Card Game Originally Devised to Keep Hindustani King From Pulling Beard

Widener Collection Shows Freaks of Card Makers Art-Packs of 200 To Be Found

If you're a contract fiend or even if your tasters run only as far as Old Maid, you might be interested to know that there is a pack of Hindustani cards in the archives of Widener which was invented by a king's wife to make him stop pulling hairs out of his beard.

Or there's another Japanese pack of 200 cards which the women use to play a game of poets very popular with them. And then the Chinese pack with the caricatures of famous gamblers of old.

all these and more are to be found in the Whitney collection of playing cards which are cherished in the Widener tombs. They were all collected shortly after 1900 and seen after presented to Widener.

The Hindustani pack is composed of 96 round cards divided into eight suits. In the first four suits the values run from one to ten, with one the lowest. In the last four suits they run the opposite way with ten the lowest. A few of the more picturesque names of the suits are Ghulam, Slave; Chang, Harp; and Burart, Royal Diploma. The name of the pack is Gunja-Kha, which means "Relieving Scalp." They were invented to keep the hands of the king busy so that he would not scratch his head, or, as another version of the tale has it, so that he would not pull hairs out of his beard.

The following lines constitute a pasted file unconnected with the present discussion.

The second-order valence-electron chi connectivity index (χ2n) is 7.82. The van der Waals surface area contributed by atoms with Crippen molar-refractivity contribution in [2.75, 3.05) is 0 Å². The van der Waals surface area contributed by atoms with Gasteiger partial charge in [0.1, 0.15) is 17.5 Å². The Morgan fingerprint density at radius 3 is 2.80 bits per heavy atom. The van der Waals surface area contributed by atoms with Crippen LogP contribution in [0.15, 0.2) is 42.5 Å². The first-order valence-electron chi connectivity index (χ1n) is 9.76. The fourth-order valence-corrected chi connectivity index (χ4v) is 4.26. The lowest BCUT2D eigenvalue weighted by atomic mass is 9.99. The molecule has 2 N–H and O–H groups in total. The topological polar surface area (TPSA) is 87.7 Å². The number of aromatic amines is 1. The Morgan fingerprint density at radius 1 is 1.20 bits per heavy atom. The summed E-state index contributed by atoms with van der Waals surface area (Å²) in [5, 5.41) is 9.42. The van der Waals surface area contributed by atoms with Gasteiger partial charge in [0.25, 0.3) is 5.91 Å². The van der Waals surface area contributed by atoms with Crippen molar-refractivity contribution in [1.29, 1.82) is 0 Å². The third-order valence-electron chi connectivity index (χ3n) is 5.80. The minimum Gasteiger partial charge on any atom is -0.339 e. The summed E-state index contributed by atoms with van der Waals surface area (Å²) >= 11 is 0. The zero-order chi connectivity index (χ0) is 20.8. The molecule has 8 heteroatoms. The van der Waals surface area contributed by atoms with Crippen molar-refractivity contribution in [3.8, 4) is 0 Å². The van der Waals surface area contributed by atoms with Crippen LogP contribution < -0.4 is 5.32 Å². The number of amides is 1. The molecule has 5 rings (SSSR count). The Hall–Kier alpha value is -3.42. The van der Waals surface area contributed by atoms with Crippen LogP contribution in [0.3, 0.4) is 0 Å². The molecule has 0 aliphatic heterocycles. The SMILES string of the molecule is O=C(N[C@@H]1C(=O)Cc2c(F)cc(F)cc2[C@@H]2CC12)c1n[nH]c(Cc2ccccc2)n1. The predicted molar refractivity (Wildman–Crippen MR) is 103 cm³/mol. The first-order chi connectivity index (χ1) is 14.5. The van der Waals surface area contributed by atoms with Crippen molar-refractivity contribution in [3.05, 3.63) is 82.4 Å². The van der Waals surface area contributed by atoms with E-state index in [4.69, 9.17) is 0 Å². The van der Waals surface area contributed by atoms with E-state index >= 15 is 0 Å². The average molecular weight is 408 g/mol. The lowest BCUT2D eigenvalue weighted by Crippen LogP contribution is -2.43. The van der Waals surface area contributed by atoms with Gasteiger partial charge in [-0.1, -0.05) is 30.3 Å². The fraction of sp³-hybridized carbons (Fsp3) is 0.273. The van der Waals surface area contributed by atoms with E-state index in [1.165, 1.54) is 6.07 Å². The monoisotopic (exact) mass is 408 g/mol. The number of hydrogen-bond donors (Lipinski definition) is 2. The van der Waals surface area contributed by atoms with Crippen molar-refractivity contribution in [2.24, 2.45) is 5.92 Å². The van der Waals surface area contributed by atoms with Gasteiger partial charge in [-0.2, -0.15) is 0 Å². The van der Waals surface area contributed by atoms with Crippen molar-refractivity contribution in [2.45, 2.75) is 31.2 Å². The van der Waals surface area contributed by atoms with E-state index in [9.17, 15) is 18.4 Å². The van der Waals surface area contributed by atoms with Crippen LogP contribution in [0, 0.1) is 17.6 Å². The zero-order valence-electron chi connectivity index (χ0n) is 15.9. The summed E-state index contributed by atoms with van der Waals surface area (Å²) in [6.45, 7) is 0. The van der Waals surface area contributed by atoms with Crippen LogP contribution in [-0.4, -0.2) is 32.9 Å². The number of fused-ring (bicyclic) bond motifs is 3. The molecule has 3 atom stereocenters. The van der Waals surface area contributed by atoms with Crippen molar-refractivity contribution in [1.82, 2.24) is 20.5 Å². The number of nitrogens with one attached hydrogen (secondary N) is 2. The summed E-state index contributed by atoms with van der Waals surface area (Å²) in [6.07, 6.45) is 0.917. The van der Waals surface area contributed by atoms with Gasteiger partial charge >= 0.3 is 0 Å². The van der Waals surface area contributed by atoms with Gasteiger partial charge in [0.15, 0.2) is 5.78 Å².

Favorites with the women of Japan are Japanese Poem Cards, 200 in a pack, which are divided into two equal parts. The first 100 each have the picture of a Japanese poet with two lines of a poem of his written below the picture. On each of the other 100 the poem is finished. In playing the game one person reads the poem, while the other tries to put her finger on the picture of the poet who wrote it.

Add to this the Chinese pack, each card of which stands for a certain amount of "each," the name of a Chinese coin. The most rudimentary of the packs is a Koreau set set of long, thin, oiled papers called playing sticks, which originated from arrows used for divinatory purpose, later developing into games.